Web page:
By Jessyka Dooley
Earlier this week, someone said to me, “If I hear the term ‘the new normal’ one more time, I’m going to gag!” To be quite honest, I kind of agree. I also catch myself saying it on a quite regular basis. To use the term “new normal,” you must first define what was normal in the first place. To be quite honest, I’m not sure my generation has ever experienced any kind of long-term normal.
Growing up in the millennial generation, I don’t think I’ve ever experienced a consistent normal, and the more I think about it, I’m not sure many people have.
My generation was born for COVID-19. Our upbringing prepared us for this moment in time. No job security? Been there. Staying at home for days on end? Done that.
We have watched the world change so many times we never even grasped any kind of normality.
The oldest millennials lived without internet in the palms of their hands and watched the space shuttle Challenger explode. We went from using encyclopedias to Googling things. We’ve sat in peaceful classrooms and classrooms practicing, or actively responding to, active shooter drills. We’ve shopped in stores and we’ve shopped online. We’ve studied textbooks and we’ve studied iPads and computer screens. We’ve walked right up to the airport gates to meet family and we’ve been patted down and picked apart by TSA. We’ve used the US Postal Service and we’ve had every email ending from @yahoo.com to our own account. We’ve had our photos developed and we’ve airdropped photos to our friends. It was normal before and it was normal after.
And now . . . well, now I consider it normal to stand six feet apart in line at the grocery store with a mask on. Need- less to say, change is in the DNA of millennials.
The new normal is happening all the time around us, but usually it is not quite as abrupt.
So, looking back, pre-coronavirus, what was normal to you? Did you enjoy everything that was deemed “normal?” The COVID-19 pandemic has caused humanity to recognize that we do not have a monopoly on normalcy, at least not in every circumstance. This virus has a silent symptom, a symptom that causes us to glorify the past, dreaming of the day when things will go back to normal. Unfortunately, the normal we seem to be craving is not something to be glorified, in fact, much of our normal was downright disgusting.
Our culture has normalized racism.
Our culture has normalized sexism.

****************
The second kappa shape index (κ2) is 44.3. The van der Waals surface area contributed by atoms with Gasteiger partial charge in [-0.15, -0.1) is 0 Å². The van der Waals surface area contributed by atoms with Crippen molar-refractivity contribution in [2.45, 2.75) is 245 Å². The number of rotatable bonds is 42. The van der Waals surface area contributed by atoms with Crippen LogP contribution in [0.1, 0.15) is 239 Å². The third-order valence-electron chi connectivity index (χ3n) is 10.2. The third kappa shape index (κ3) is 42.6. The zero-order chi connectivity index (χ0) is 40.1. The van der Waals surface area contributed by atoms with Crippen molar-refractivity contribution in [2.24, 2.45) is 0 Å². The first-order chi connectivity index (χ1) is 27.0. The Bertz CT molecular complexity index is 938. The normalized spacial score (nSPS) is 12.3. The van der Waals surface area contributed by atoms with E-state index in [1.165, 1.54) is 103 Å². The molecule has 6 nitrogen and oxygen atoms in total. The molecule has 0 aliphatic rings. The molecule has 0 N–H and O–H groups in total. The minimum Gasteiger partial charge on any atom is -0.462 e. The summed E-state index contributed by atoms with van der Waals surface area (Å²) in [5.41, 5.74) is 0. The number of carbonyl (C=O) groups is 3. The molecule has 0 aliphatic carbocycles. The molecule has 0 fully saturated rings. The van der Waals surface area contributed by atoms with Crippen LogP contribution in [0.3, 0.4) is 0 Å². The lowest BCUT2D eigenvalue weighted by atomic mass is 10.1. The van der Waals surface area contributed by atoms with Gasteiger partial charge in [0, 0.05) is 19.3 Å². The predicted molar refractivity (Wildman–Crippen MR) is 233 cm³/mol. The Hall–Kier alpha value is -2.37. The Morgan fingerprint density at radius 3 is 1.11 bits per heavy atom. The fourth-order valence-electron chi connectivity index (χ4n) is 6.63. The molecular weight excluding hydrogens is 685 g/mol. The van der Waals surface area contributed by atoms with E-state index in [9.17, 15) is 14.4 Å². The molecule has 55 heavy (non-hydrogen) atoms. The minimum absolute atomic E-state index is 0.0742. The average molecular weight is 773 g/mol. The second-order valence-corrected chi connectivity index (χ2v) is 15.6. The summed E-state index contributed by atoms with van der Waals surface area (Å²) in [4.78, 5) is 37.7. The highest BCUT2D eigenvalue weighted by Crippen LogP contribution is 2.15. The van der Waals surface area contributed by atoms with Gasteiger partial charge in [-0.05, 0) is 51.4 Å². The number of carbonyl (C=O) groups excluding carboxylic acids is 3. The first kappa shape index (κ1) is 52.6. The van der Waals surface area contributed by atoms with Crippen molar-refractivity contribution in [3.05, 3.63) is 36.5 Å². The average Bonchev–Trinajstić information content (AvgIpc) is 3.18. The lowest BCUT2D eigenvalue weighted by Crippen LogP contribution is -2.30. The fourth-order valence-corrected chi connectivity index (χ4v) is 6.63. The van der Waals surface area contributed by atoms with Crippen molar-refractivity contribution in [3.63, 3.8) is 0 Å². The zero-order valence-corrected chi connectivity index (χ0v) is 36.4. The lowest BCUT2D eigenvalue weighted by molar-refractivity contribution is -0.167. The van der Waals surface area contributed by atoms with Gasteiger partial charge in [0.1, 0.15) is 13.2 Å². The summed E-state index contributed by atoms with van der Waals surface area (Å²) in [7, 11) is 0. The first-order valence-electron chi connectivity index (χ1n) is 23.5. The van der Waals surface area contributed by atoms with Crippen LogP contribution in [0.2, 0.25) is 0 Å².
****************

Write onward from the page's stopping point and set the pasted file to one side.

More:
Our culture has normalized selfishness and greed.
Our culture has normalized lies and hate speech.
Our culture has normalized busyness.
Our culture has normalized so many things that do not reflect the Kingdom of Heaven.
Our world may not have a say in the new normal that the coronavirus is implementing all around us, but we all get the opportunity to uproot “normal” injustices and replace them with equality, kindness, and selflessness. At the end of the day, every day, we each play a part in what “normal” is and what it is shaping up to be.
I’ve caught myself saying things like, “I just want things to go back to normal.” I’m sure you have too. Graduating seniors have made the most of their ceremonies but are still mourning that special moment and feeling that may never come. Mothers are giving birth with no one by their side. Families are saying their final goodbye to loved ones over iPads. We have to wear masks and wait in lines. I can’t wait for these things to go away. Time can’t move fast enough! Unfortunately, I’m not educated in the specific science to formulate the proper vaccination for this virus.
So, while we wait for this tsunami wave of COVID-19 to pass and for the pieces of normalcy that we love so deeply to return, let’s create our new normal as followers of Jesus.
Let’s normalize patience in grocery store lines and let others go ahead.
Let’s normalize equality and stand up for those who are facing injustices.
Let’s normalize young leaders and give opportunities for the next generation to step up.
Let’s normalize tipping generously.
Let’s normalize gratitude and focus on our blessings more than our burdens.
Let’s normalize good news over doomsday news.
Let’s create a normal that is so good no virus can wipe it out! Do not let this crisis go to waste. It would be a shame for our world and lives to be shaken and then jump right back into how we did life before. This is (I hope) a once in a lifetime opportunity to build a world, a culture, and a normal that we are proud of. I, for one, can’t wait to see what we can create together!
—Jessyka Dooley is RMC associate youth director. Email her at: [email protected]